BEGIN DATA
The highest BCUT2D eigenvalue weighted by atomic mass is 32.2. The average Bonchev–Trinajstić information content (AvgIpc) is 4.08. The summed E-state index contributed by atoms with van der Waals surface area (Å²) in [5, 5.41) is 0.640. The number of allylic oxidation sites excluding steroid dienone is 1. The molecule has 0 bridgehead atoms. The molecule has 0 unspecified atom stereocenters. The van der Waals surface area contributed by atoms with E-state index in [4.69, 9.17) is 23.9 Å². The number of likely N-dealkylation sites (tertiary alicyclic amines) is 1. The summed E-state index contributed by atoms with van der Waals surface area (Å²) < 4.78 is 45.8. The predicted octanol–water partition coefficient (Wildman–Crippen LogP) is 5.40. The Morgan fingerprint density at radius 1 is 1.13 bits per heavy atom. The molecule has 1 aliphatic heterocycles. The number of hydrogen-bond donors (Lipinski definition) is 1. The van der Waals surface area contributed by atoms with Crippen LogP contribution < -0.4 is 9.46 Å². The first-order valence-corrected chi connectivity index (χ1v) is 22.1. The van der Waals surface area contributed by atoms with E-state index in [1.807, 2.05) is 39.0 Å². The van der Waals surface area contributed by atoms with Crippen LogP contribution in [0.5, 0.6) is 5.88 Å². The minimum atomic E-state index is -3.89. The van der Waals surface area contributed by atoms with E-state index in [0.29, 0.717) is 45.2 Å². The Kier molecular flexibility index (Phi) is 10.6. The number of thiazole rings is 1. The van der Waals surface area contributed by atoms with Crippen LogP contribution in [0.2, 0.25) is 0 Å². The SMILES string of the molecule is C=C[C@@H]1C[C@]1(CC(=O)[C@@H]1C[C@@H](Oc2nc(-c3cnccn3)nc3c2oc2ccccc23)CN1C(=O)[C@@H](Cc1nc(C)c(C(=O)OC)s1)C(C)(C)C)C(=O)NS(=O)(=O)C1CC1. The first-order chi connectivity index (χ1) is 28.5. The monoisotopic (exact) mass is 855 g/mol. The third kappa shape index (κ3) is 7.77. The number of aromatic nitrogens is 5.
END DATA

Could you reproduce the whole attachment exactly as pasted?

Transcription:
The highest BCUT2D eigenvalue weighted by atomic mass is 32.2. The average Bonchev–Trinajstić information content (AvgIpc) is 4.08. The summed E-state index contributed by atoms with van der Waals surface area (Å²) in [5, 5.41) is 0.640. The number of allylic oxidation sites excluding steroid dienone is 1. The molecule has 0 bridgehead atoms. The molecule has 0 unspecified atom stereocenters. The van der Waals surface area contributed by atoms with E-state index in [4.69, 9.17) is 23.9 Å². The number of likely N-dealkylation sites (tertiary alicyclic amines) is 1. The summed E-state index contributed by atoms with van der Waals surface area (Å²) < 4.78 is 45.8. The predicted octanol–water partition coefficient (Wildman–Crippen LogP) is 5.40. The Morgan fingerprint density at radius 1 is 1.13 bits per heavy atom. The molecule has 1 aliphatic heterocycles. The number of hydrogen-bond donors (Lipinski definition) is 1. The van der Waals surface area contributed by atoms with Crippen LogP contribution < -0.4 is 9.46 Å². The first-order valence-corrected chi connectivity index (χ1v) is 22.1. The van der Waals surface area contributed by atoms with E-state index in [1.807, 2.05) is 39.0 Å². The van der Waals surface area contributed by atoms with Crippen LogP contribution in [0.5, 0.6) is 5.88 Å². The minimum atomic E-state index is -3.89. The van der Waals surface area contributed by atoms with E-state index in [0.29, 0.717) is 45.2 Å². The Kier molecular flexibility index (Phi) is 10.6. The number of thiazole rings is 1. The van der Waals surface area contributed by atoms with Crippen LogP contribution in [0.2, 0.25) is 0 Å². The SMILES string of the molecule is C=C[C@@H]1C[C@]1(CC(=O)[C@@H]1C[C@@H](Oc2nc(-c3cnccn3)nc3c2oc2ccccc23)CN1C(=O)[C@@H](Cc1nc(C)c(C(=O)OC)s1)C(C)(C)C)C(=O)NS(=O)(=O)C1CC1. The first-order chi connectivity index (χ1) is 28.5. The monoisotopic (exact) mass is 855 g/mol. The third kappa shape index (κ3) is 7.77. The number of aromatic nitrogens is 5.